Still, members said, the job of the general manager involves spending quite a bit of money and inappropriate expenses can get lost in the jumble of normal business operations.

"This whole incident merely reflects the vicissitudes of the finances of a small company and the general level of inexperience," one source said. "Inevitably, a certain level of confusion is going to arise."

Epps said the Kroks, like several other student groups, submit annual financial statements to the College. Independent auditing, the dean said, is unnecessary.

A handful of campus organizations, including the Independent and the Harvard Band, are also registered with the state Office of Public Charities, which monitors non-profit groups.

"Any student group should not be so unsupervised," said a former Krok. "There is the potential for little crises like these still out there. It's always going to be possible."

No Comment

One student said a "shroud of silence" descended over the issue once College officials became involved.

Asked whether he was responsible for the secrecy, Epps said: "In a case where it is not clear what happened we might tell them that it is best not to comment.

Group members said a cash shortfall of about $15,000 was discovered when Kroks were planning their 1994 summer tour.

The group held fewer concerts in the preceding year, and the resulting lower revenues caused most of the shortfall.

In going over the books, however, the Kroks discovered approximately $3,000 for which Kimball could not account, members said.

When several of the group's older members confronted Kimball about the missing money, he was at first evasive but soon acknowledged that "there were some loans, but that he planned to pay them back," according to one student who was present.

The case was turned over to the Administrative Board, members said.

Dean of Students Archie C. Epps III said in an interview Monday that he could not discuss the matter.

"If there were an allegation we could not talk about it publicly, but, of course, if there were such an allegation we would take it very seriously," Epps said.

Virginia L. Mackay-Smith '78, secretary to the Administrative Board, also declined to comment.

Group members and students familiar with the incident said that when the Kroks discovered the cash shortfall in the spring, they called on longtime sponsors of the group to help contribute to make up the difference.

MIT Professor John Donovan, a longtime Krok sponsor who hires the group to entertain clients nearly every week, gave the group an advance payment to make certain the singers could still keep most of their tour engagements, students said.

Donovan was out of the country this week and could not be reached for comment. Tearty Bartley, the director of corporate hospitality at Donovan's company, said only: "That's something you want to talk with Matt [Colangelo] about."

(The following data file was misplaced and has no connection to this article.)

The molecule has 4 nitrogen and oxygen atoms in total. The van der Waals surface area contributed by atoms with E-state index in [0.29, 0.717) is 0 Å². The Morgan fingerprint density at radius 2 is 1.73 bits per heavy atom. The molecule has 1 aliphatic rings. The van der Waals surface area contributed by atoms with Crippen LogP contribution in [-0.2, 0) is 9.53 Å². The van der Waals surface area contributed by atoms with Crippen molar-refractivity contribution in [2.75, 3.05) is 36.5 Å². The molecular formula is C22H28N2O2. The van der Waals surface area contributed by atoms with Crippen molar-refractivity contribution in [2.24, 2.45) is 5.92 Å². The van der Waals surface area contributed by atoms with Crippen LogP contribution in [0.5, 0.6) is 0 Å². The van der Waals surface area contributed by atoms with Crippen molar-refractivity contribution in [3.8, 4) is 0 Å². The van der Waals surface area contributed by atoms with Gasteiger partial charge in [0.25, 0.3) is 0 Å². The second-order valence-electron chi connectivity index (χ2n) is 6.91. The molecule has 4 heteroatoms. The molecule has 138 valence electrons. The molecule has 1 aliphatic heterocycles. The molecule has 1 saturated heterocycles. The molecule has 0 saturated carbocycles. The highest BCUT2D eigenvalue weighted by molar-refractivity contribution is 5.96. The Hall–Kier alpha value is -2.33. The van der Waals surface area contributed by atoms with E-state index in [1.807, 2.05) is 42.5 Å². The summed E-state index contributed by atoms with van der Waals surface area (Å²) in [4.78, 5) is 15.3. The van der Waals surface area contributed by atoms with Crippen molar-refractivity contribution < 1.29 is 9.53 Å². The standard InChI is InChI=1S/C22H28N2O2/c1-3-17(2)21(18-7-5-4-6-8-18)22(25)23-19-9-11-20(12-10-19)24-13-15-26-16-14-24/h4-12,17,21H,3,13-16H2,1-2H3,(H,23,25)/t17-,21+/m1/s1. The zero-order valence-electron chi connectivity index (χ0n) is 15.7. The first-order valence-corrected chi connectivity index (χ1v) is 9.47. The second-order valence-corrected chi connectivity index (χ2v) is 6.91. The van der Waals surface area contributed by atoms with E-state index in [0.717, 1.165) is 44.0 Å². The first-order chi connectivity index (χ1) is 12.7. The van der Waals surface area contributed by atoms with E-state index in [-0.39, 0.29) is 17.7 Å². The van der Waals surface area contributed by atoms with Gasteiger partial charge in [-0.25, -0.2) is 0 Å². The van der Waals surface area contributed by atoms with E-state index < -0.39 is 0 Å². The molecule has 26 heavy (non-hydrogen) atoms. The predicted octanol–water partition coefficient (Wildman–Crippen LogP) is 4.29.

The Kroks also scaled back part of their summer tour and didn't make a planned South American leg of the trip because of a lack of money, students said.

But members stressed that the money Kimball spent was only a minor factor in the decision to scale down the trip.

Kimball has been a prominent student on campus. He is active in Democratic politics and ran--unsuccessfully--for senior class marshal this year.

'Every Penny'

Fleming said the group had a functioning system of accounting in place when Kimball took over.

"During the tenure of my predecessor and my term as manager, we followed scrupulous accounting procedures. We documented every penny that came in and that went out," Fleming said. "The system had been put in place and what happened during the '93-'94 school year was in the context of a functioning system."

Several members of the group said new accounting procedures have been put into place to prevent a similar situation from happening again.

Still, members said, the job of the general manager involves spending quite a bit of money and inappropriate expenses can get lost in the jumble of normal business operations.

"This whole incident merely reflects the vicissitudes of the finances of a small company and the general level of inexperience," one source said. "Inevitably, a certain level of confusion is going to arise."

Epps said the Kroks, like several other student groups, submit annual financial statements to the College. Independent auditing, the dean said, is unnecessary.

A handful of campus organizations, including the Independent and the Harvard Band, are also registered with the state Office of Public Charities, which monitors non-profit groups.

"Any student group should not be so unsupervised," said a former Krok. "There is the potential for little crises like these still out there. It's always going to be possible."

No Comment

One student said a "shroud of silence" descended over the issue once College officials became involved.

Asked whether he was responsible for the secrecy, Epps said: "In a case where it is not clear what happened we might tell them that it is best not to comment.